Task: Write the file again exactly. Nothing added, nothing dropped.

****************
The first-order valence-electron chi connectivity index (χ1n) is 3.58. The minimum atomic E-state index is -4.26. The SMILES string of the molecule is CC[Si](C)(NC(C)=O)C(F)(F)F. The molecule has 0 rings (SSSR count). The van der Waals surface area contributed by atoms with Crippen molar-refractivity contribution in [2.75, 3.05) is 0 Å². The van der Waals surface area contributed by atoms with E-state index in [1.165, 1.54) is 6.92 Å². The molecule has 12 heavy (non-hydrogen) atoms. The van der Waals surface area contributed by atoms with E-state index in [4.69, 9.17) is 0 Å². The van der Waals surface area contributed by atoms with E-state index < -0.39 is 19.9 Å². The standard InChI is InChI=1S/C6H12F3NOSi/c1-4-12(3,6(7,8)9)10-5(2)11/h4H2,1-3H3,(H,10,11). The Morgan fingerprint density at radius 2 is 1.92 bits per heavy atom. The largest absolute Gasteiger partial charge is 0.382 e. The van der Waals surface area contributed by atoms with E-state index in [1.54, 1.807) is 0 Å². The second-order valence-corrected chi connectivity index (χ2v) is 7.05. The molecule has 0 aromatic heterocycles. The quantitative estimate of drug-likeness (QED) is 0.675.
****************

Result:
The first-order valence-electron chi connectivity index (χ1n) is 3.58. The minimum atomic E-state index is -4.26. The SMILES string of the molecule is CC[Si](C)(NC(C)=O)C(F)(F)F. The molecule has 0 rings (SSSR count). The van der Waals surface area contributed by atoms with Crippen molar-refractivity contribution in [2.75, 3.05) is 0 Å². The van der Waals surface area contributed by atoms with E-state index in [1.165, 1.54) is 6.92 Å². The molecule has 12 heavy (non-hydrogen) atoms. The van der Waals surface area contributed by atoms with E-state index in [4.69, 9.17) is 0 Å². The van der Waals surface area contributed by atoms with E-state index < -0.39 is 19.9 Å². The standard InChI is InChI=1S/C6H12F3NOSi/c1-4-12(3,6(7,8)9)10-5(2)11/h4H2,1-3H3,(H,10,11). The Morgan fingerprint density at radius 2 is 1.92 bits per heavy atom. The largest absolute Gasteiger partial charge is 0.382 e. The van der Waals surface area contributed by atoms with E-state index in [1.54, 1.807) is 0 Å². The second-order valence-corrected chi connectivity index (χ2v) is 7.05. The molecule has 0 aromatic heterocycles. The quantitative estimate of drug-likeness (QED) is 0.675.